Ophthalmic characteristics and retinal vasculature changes in Williams syndrome, and its association with systemic diseases by Tsai-Chu Yeh

CONCLUSIONS: This study provides the first in vivo evidence reflecting current knowledge on vessel morphology in WS patients that deficient circumferential growth is the predominant pathophysiologic changes resulting from elastin deficiency. The ophthalmic characteristics may serve as a complementary tool to diagnose and follow-up patients suffering from WS.

Eye (Lond). 2022 Nov 28. doi: 10.1038/s41433-022-02328-4. Online ahead of print.

ABSTRACT

BACKGROUND: We aim to characterise the ophthalmic findings and retinal vasculature changes in patients with WS, and to analyse the correlation between ophthalmic manifestations and the associated systemic diseases.

METHODS: This retrospective case-control study included 27 WS patients and 28 age-matched healthy participants. Stellate pattern of iris, central macular thickness (CMT), foveal width, retinal vessel diameter, superficial vascular density (SVD) of macula and foveal avascular zone (FAZ) were compared between WS patients and healthy participants.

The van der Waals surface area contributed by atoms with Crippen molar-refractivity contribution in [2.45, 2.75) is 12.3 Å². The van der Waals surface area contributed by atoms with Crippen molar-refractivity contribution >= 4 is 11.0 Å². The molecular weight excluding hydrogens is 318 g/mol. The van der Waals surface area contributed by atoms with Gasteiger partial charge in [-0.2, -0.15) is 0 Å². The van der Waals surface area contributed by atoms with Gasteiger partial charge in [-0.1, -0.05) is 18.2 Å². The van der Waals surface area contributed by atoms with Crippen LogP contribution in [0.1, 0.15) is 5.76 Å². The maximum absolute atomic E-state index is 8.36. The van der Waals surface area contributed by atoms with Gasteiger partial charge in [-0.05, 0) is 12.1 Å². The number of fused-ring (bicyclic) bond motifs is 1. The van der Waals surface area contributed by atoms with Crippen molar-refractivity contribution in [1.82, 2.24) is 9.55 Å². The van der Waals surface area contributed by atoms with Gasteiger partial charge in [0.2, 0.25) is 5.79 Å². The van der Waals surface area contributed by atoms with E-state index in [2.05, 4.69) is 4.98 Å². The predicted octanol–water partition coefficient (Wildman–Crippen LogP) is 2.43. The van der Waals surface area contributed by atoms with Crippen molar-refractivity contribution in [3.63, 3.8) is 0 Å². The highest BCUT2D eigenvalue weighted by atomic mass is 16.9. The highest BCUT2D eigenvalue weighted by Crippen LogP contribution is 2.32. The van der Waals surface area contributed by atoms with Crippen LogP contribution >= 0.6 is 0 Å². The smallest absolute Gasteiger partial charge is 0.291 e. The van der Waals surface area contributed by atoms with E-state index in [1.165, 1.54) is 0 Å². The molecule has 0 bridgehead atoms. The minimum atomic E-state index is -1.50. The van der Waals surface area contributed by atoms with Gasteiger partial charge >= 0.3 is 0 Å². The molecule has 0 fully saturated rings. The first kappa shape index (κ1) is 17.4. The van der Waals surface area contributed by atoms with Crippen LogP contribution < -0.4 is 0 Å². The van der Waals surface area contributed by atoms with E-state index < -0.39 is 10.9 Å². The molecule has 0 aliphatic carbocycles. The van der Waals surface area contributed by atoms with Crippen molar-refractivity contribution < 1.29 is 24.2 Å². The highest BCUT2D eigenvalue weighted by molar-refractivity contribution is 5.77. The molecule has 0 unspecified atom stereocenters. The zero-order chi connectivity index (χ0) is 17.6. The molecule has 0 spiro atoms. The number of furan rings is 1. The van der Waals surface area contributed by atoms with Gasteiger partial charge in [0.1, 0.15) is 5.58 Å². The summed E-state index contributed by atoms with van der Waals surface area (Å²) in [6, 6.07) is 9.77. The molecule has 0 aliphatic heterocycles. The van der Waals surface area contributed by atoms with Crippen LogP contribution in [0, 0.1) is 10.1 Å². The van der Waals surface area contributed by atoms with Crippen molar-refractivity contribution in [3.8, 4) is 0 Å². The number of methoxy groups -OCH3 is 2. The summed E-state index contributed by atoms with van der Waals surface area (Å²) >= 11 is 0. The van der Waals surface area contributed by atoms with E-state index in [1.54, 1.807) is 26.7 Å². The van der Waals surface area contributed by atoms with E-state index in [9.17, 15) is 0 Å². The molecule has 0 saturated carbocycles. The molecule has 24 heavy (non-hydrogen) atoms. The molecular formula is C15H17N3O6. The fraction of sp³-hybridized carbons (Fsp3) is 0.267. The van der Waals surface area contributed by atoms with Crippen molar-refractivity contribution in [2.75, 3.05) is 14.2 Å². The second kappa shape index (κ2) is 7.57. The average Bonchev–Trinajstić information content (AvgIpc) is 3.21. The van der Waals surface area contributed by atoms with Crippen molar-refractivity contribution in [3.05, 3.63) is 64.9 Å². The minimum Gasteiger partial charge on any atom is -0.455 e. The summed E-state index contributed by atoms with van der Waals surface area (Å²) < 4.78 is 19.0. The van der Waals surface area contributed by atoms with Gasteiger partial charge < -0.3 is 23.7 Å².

RESULTS: Twenty-five patients (93%) had the classic stellate iris presentation. Compared with healthy controls, WS patients had decreased CMT, increased foveal width and a lower SVD of macula (all P < 0.001). Significantly decreased mean retinal arterial (117.9 ± 9.9 µm vs. 133.0 ± 6.7 µm in WS and controls, respectively; p < 0.001) and venous (158.9 ± 11.2 µm vs. 174.0 ± 8.0 µm in WS and controls, respectively; p < 0.001) outer diameters, as well as mean arterial wall thickness (11.2 ± 1.3 µm vs. 12.2 ± 0.8 µm in WS and controls, respectively; p < 0.01) were found in WS. Stellate iris grading was significantly associated with CMT, foveal width, retinal vessel diameter (all p < 0.05), and a significant increase in the odds of having hypertension (Odds ratio (OR), 5.63; P < 0.05). The severity of stellate iris in WS seemed to have the trend of increasing risk of having pulmonary stenosis, tricuspid regurgitation and mitral regurgitation.

CONCLUSIONS: This study provides the first in vivo evidence reflecting current knowledge on vessel morphology in WS patients that deficient circumferential growth is the predominant pathophysiologic changes resulting from elastin deficiency. The ophthalmic characteristics may serve as a complementary tool to diagnose and follow-up patients suffering from WS.

PMID:36437422 | DOI:10.1038/s41433-022-02328-4

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